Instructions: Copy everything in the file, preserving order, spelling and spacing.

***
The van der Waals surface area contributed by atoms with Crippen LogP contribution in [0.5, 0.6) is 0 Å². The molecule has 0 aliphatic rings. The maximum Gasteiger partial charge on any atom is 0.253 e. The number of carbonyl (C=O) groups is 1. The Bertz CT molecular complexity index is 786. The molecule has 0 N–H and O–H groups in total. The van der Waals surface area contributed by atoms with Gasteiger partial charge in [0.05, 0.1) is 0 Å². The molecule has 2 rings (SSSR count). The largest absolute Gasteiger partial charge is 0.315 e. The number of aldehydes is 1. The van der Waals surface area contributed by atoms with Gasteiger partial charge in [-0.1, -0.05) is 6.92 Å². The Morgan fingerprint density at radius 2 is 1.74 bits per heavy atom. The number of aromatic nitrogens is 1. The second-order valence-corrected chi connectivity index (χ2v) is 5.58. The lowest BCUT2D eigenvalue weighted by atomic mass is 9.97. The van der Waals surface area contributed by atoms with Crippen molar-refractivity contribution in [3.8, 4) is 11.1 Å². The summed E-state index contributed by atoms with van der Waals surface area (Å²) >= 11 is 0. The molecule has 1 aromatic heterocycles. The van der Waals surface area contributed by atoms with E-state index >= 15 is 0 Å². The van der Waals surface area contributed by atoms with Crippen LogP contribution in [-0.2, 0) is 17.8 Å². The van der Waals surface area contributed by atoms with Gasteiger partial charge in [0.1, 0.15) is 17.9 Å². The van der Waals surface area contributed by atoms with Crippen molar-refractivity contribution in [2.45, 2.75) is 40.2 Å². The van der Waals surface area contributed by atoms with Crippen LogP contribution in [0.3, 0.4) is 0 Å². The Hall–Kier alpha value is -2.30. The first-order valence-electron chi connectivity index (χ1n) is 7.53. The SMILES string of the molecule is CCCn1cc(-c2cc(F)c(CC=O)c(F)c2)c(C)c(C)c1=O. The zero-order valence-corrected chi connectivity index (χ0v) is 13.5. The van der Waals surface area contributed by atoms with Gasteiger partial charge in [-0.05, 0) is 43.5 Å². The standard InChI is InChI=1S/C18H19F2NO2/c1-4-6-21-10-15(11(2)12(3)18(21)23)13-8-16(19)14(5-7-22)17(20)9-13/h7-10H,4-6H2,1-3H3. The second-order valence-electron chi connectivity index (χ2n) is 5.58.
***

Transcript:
The van der Waals surface area contributed by atoms with Crippen LogP contribution in [0.5, 0.6) is 0 Å². The molecule has 0 aliphatic rings. The maximum Gasteiger partial charge on any atom is 0.253 e. The number of carbonyl (C=O) groups is 1. The Bertz CT molecular complexity index is 786. The molecule has 0 N–H and O–H groups in total. The van der Waals surface area contributed by atoms with Gasteiger partial charge in [0.05, 0.1) is 0 Å². The molecule has 2 rings (SSSR count). The largest absolute Gasteiger partial charge is 0.315 e. The number of aldehydes is 1. The van der Waals surface area contributed by atoms with Gasteiger partial charge in [-0.1, -0.05) is 6.92 Å². The Morgan fingerprint density at radius 2 is 1.74 bits per heavy atom. The number of aromatic nitrogens is 1. The second-order valence-corrected chi connectivity index (χ2v) is 5.58. The lowest BCUT2D eigenvalue weighted by atomic mass is 9.97. The van der Waals surface area contributed by atoms with Crippen molar-refractivity contribution in [3.8, 4) is 11.1 Å². The summed E-state index contributed by atoms with van der Waals surface area (Å²) >= 11 is 0. The molecule has 1 aromatic heterocycles. The van der Waals surface area contributed by atoms with E-state index >= 15 is 0 Å². The van der Waals surface area contributed by atoms with Crippen LogP contribution in [-0.2, 0) is 17.8 Å². The van der Waals surface area contributed by atoms with Gasteiger partial charge in [0.1, 0.15) is 17.9 Å². The van der Waals surface area contributed by atoms with Crippen molar-refractivity contribution in [2.45, 2.75) is 40.2 Å². The van der Waals surface area contributed by atoms with Crippen LogP contribution in [0.3, 0.4) is 0 Å². The Hall–Kier alpha value is -2.30. The first-order valence-electron chi connectivity index (χ1n) is 7.53. The SMILES string of the molecule is CCCn1cc(-c2cc(F)c(CC=O)c(F)c2)c(C)c(C)c1=O. The zero-order valence-corrected chi connectivity index (χ0v) is 13.5. The van der Waals surface area contributed by atoms with Gasteiger partial charge in [-0.05, 0) is 43.5 Å². The standard InChI is InChI=1S/C18H19F2NO2/c1-4-6-21-10-15(11(2)12(3)18(21)23)13-8-16(19)14(5-7-22)17(20)9-13/h7-10H,4-6H2,1-3H3. The second-order valence-electron chi connectivity index (χ2n) is 5.58.